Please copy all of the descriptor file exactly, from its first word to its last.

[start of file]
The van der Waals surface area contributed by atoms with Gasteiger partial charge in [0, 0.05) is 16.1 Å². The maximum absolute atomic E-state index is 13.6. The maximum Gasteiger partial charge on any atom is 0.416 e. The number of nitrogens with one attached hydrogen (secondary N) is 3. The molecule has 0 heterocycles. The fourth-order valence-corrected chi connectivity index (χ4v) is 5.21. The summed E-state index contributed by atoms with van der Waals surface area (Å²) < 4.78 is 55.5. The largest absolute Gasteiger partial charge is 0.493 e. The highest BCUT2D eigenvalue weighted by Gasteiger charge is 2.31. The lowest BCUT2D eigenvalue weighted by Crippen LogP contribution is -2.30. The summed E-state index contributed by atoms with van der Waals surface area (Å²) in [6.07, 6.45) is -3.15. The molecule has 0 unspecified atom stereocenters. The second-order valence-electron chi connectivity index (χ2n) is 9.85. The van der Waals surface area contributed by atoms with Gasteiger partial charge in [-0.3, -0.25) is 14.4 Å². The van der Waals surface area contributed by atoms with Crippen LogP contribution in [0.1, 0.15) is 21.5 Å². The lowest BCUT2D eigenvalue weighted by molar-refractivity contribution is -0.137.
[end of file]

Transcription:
The van der Waals surface area contributed by atoms with Gasteiger partial charge in [0, 0.05) is 16.1 Å². The maximum absolute atomic E-state index is 13.6. The maximum Gasteiger partial charge on any atom is 0.416 e. The number of nitrogens with one attached hydrogen (secondary N) is 3. The molecule has 0 heterocycles. The fourth-order valence-corrected chi connectivity index (χ4v) is 5.21. The summed E-state index contributed by atoms with van der Waals surface area (Å²) < 4.78 is 55.5. The largest absolute Gasteiger partial charge is 0.493 e. The highest BCUT2D eigenvalue weighted by Gasteiger charge is 2.31. The lowest BCUT2D eigenvalue weighted by Crippen LogP contribution is -2.30. The summed E-state index contributed by atoms with van der Waals surface area (Å²) in [6.07, 6.45) is -3.15. The molecule has 0 unspecified atom stereocenters. The second-order valence-electron chi connectivity index (χ2n) is 9.85. The van der Waals surface area contributed by atoms with Gasteiger partial charge in [-0.3, -0.25) is 14.4 Å². The van der Waals surface area contributed by atoms with Crippen LogP contribution in [0.1, 0.15) is 21.5 Å². The lowest BCUT2D eigenvalue weighted by molar-refractivity contribution is -0.137.